Author: Colm Tóibín
Publish Date: April 29, 2009
What's the Story?:
From Goodreads.com: "
Eilis Lacey has come
of age in small-town Ireland in the hard years following World War Two.
When an Irish priest from Brooklyn offers to sponsor Eilis in America --
to live and work in a Brooklyn neighborhood "just like Ireland" -- she
decides she must go, leaving her fragile mother and her charismatic
Eilis finds work in a department store on Fulton
Street, and when she least expects it, finds love. Tony, who loves the
Dodgers and his big Italian family, slowly wins her over with patient
charm. But just as Eilis begins to fall in love with Tony, devastating
news from Ireland threatens the promise of her future."
My Two Cents:
"Brooklyn" is a book that I started a couple years ago and couldn't finish. I don't exactly remember why I didn't finish it but initially but I couldn't quite get into the book. I picked it up again after having seen the movie about a year ago. This time I enjoyed the story a little bit more.
In this book, Eilis is a young woman who leaves behind everything she knows in Ireland to go to New York City in the 1950s. She leaves her tightknit family behind and isn't sure how long she'll be able to connect with them after she leaves. Most of the book is involved with Eilis learning to be by herself and to come into her own.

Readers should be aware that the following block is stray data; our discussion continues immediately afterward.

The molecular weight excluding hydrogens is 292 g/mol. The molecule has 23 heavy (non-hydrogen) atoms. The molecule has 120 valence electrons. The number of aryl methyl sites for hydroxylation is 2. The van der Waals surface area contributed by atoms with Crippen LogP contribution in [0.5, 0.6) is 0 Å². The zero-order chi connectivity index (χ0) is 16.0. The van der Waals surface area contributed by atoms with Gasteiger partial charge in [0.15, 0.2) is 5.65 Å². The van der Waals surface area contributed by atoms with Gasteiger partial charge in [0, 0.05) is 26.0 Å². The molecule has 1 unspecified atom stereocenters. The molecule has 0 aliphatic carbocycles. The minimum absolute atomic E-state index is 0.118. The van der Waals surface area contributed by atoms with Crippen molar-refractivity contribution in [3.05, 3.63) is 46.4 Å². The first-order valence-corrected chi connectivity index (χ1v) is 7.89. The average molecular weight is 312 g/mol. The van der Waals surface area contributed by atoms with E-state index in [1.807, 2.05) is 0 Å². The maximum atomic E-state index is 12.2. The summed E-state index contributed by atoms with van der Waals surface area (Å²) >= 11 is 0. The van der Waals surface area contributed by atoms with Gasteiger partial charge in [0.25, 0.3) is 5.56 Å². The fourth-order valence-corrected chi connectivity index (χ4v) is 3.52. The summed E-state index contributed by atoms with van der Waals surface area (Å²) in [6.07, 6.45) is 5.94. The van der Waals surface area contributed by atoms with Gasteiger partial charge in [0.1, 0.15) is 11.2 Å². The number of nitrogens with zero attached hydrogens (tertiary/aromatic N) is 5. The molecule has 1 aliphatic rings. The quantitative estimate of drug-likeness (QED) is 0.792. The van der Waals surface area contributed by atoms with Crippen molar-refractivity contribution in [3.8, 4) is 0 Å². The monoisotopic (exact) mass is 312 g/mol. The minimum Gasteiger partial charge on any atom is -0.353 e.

She has to navigate her new country and brand-new city and make several stumbles along the way. She has dreams of doing something more than working in the store where she works and isn't sure she'll be able to find anything better in America. She ends up falling in love with an Italian and is torn between her old world and her new world. You feel for her plight throughout the book.
I think one of the things about this book that may have turned me off the first time is that even with all that happens in the book, it's still a relatively quiet book and a bit predictable. There are some turns and we do get to see how Eilis changes and grows throughout her journey. The changing definitely kept me a little bit more engaged. Overall, this was nice take on an immigrant story.